Some married couples get a divorce and the split is mostly amicable. The spouses may still have some bitterness toward each other, but they are willing to put those feelings aside to focus on resolving their divorce issues. Other divorcing spouses have deep feelings of hatred or vengeance. If you and your spouse are not able to be in the same room without screaming at each other or your spouse simply refuses to cooperate, mediation may be futile. Mediation is also not the ideal choice when a spouse has a drug or alcohol addiction that prevents him or her from entering into mediation with a clear head.

Hidden Assets and Financial Deceit

The terms of a divorce are largely based on each spouse’s finances. In order for the spouses to determine a fair and reasonable division of property during mediation, each spouse must disclose his or her assets, income, and debts. The court also uses this information when calculating child support payments. If a spouse hides assets, underreports income, exaggerates debts, or otherwise lies about his or her finances, any resolution reached during mediation will be based on false information.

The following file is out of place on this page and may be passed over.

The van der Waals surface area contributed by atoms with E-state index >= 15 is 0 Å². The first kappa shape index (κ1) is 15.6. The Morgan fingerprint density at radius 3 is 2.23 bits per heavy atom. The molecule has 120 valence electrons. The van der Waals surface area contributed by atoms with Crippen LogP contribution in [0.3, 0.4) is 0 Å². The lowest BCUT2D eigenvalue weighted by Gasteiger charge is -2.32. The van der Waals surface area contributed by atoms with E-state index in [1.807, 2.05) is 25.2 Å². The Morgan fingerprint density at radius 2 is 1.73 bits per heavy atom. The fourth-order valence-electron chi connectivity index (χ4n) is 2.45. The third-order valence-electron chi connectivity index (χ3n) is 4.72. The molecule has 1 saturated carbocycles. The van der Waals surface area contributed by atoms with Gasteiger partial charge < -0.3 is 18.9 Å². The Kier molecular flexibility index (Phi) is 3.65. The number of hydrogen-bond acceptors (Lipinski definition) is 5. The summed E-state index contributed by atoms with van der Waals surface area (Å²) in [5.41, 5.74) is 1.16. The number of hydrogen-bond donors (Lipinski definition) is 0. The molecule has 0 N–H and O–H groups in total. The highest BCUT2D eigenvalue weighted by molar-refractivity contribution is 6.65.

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DuPage County child custody attorney

Technology has changed the way we communicate with loved ones, do our jobs, and generally interact with the world. If you are getting divorced, there are several things you should keep in mind with regard to your digital life. Social media is becoming increasingly relevant in divorce cases and family law disputes. Your use of technology and the Internet may seem unrelated to your divorce at first glance, but there are many different ways that social media, smartphones, email, and other online-based services can impact the outcome of your divorce. In some cases, it can affect spousal maintenance (alimony) and the allocation of parental responsibilities (child custody). 

Change Your Passwords